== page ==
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Mammoth Lakes area hit by swarm of hundreds of tiny earthquakes

Hundreds of tiny earthquakes have hit the Mammoth Lakes area in California’s Eastern Sierra in recent days, according to the U.S. Geological Survey.

Most of the quakes were less than magnitude 1.0 — and it’s likely that none were felt by residents.

There were several dozen quakes in just the last 24 hours, the strongest being 2.3 magnitude. More quakes continued into Sunday.

Earthquake swarms are not uncommon in the region.

Countless small faults crisscross an area known as the Long Valley Caldera, a roughly 20-mile-wide crater-like depression adjacent to Mammoth Mountain that was formed from ash and pumice deposits during a volcanic “super eruption” about 760,000 years ago.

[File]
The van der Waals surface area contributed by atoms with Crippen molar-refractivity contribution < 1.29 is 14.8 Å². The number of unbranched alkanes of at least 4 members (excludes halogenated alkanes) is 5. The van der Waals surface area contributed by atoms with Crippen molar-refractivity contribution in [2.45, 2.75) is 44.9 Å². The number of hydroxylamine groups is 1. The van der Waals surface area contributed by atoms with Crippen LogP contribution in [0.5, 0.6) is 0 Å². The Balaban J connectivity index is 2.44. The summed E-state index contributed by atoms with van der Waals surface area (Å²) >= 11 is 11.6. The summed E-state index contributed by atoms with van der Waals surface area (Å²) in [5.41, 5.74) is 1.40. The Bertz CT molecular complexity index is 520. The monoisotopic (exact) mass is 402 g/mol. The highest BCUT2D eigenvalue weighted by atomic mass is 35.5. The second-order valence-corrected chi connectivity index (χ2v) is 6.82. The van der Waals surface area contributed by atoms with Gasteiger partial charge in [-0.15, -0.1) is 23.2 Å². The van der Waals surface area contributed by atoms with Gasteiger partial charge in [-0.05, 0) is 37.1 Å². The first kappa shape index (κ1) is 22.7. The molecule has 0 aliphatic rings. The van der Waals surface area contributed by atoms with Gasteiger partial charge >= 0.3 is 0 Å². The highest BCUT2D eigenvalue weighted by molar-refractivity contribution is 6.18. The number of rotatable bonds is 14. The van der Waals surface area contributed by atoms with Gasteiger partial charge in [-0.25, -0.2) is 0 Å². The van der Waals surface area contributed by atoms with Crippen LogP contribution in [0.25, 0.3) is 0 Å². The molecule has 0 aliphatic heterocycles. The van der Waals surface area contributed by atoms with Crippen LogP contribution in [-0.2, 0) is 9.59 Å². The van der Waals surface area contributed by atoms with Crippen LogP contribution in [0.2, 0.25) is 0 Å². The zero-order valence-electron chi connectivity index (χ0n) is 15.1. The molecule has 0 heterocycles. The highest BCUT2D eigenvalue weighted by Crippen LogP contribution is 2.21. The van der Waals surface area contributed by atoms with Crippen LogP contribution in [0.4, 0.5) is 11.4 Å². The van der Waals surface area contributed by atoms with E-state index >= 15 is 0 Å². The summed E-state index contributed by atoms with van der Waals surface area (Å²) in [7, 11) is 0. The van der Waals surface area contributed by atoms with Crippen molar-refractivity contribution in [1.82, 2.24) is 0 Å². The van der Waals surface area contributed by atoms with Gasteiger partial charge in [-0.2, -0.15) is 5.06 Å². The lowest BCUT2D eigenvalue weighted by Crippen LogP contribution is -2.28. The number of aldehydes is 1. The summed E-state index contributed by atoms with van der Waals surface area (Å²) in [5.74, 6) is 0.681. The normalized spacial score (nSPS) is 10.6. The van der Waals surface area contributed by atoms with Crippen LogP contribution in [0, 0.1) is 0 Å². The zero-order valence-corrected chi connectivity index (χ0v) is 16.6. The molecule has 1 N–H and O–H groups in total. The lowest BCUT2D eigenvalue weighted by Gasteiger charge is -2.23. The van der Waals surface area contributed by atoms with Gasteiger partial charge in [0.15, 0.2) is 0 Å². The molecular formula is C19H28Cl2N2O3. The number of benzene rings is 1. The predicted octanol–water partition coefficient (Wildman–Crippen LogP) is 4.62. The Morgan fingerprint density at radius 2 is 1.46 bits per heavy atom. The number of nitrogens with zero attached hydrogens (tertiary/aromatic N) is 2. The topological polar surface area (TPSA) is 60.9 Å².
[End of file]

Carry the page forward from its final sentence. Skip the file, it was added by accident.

Noted seismologist Lucy Jones tweeted about the quake swarm swarm on Thursday, saying: “Swarms are very common in Mammoth area and don't impact SoCal risk.”

In 2014, a quake swarm in the region produced more than 900 small temblors in five days.

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